Photo: Flickr / Jan Tik
The World Wildlife Fund, or WWF, announced the four winning technologies of its first annual Climate Solver China Awards today. The innovations are designed to reduce carbon dioxide emissions, but they must also fill a real market need so that enough people would purchase the product to have a measurable impact.
One of the winning technologies is a refrigeration system that uses waste heat, instead of electricity, to power the cooling system of appliances like air conditioners, ice makers, and freezers. Waste heat is just what it sounds like. It’s energy produced from the use of energy — like from diesel engine exhaust, generators, or industrial steam — that would otherwise go to waste if no other application was found.
The invention, called the Thermal-Chemical Absorption Refrigeration System, comes from Wuhan Yunhe Dingyu Refrigeration Science & Technology Co., Ltd and is already found in the air conditioners, ice makers, and freezers of some fishing boats — using heat from the motor to cool things down.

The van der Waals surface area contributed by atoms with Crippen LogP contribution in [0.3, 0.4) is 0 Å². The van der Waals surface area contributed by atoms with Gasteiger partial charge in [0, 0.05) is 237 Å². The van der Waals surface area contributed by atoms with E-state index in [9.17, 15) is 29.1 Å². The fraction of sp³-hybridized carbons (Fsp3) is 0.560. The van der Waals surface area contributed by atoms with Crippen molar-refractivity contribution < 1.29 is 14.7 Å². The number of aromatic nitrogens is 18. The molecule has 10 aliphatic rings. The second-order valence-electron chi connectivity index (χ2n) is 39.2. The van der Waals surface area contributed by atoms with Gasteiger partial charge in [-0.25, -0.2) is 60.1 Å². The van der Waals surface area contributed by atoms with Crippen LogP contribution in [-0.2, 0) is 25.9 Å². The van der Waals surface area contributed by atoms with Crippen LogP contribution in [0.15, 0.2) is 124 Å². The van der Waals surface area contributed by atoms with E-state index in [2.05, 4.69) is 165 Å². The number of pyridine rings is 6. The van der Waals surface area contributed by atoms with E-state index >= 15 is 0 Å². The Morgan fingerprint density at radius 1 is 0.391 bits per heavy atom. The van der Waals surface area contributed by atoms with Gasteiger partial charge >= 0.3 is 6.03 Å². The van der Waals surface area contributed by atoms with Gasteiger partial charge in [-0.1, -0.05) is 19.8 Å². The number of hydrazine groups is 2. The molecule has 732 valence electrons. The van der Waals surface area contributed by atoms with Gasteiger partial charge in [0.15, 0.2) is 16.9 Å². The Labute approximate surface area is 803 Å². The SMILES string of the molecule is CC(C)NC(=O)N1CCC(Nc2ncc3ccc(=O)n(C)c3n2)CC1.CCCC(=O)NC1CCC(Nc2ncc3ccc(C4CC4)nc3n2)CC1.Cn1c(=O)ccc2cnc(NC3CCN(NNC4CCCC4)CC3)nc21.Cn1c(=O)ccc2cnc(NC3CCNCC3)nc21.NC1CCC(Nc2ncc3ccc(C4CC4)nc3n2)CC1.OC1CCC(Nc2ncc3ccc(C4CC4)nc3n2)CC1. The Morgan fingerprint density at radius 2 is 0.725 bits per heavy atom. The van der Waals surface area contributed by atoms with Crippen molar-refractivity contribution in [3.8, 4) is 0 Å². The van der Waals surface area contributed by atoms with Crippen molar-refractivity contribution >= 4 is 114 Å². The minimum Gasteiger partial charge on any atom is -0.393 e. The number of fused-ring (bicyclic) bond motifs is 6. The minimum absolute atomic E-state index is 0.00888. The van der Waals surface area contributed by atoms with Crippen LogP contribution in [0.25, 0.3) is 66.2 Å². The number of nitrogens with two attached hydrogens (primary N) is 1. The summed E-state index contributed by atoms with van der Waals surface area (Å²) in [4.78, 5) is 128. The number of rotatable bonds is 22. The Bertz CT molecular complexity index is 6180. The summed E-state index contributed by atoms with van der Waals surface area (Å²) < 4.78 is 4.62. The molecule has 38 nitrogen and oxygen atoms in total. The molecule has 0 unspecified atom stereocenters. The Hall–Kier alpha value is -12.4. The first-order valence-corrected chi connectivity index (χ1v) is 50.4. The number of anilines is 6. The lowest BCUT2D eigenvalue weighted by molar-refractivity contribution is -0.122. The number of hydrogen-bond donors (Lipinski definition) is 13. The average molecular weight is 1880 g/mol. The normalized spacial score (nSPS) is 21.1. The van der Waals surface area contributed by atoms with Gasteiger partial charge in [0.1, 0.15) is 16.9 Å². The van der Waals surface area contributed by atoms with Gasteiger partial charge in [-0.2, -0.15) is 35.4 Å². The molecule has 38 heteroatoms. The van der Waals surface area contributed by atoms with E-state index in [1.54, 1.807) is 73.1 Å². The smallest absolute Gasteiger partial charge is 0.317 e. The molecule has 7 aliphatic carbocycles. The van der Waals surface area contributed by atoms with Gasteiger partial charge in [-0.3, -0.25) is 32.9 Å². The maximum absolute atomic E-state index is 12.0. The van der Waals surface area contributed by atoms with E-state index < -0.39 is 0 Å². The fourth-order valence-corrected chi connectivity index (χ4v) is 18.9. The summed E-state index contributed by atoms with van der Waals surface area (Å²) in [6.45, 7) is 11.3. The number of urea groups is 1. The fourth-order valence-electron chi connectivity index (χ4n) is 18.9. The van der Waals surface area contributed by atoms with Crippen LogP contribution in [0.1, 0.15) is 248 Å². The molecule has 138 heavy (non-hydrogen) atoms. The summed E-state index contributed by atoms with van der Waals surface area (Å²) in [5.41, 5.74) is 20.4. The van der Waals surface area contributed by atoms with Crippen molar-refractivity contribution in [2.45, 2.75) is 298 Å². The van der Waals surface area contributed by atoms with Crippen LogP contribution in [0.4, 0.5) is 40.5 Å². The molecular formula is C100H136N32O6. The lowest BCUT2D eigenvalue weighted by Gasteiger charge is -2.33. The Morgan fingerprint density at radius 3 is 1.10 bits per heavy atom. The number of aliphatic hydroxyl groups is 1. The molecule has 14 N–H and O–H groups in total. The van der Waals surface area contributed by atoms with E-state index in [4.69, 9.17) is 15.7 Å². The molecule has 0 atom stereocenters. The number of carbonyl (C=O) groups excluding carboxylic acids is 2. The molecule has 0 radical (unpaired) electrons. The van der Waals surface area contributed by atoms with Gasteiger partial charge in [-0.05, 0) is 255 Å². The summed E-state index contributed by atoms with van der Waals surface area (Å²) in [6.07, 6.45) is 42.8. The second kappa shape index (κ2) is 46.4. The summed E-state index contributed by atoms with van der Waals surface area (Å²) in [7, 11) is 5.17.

Refrigeration eats up lots of electricity and produces a large amount of carbon emissions as a result. It also uses dangerous and toxic chemicals. Yunhe’s energy-efficient technology would cut CO2 emissions by 15.33 million tons by the year 2022 “if distributed to 50 per cent of the Chinese market for refrigeration powered by marine diesel and vehicle engine exhaust gas alone,” the WWF writes in a statement.
Sounds cool. Literally.
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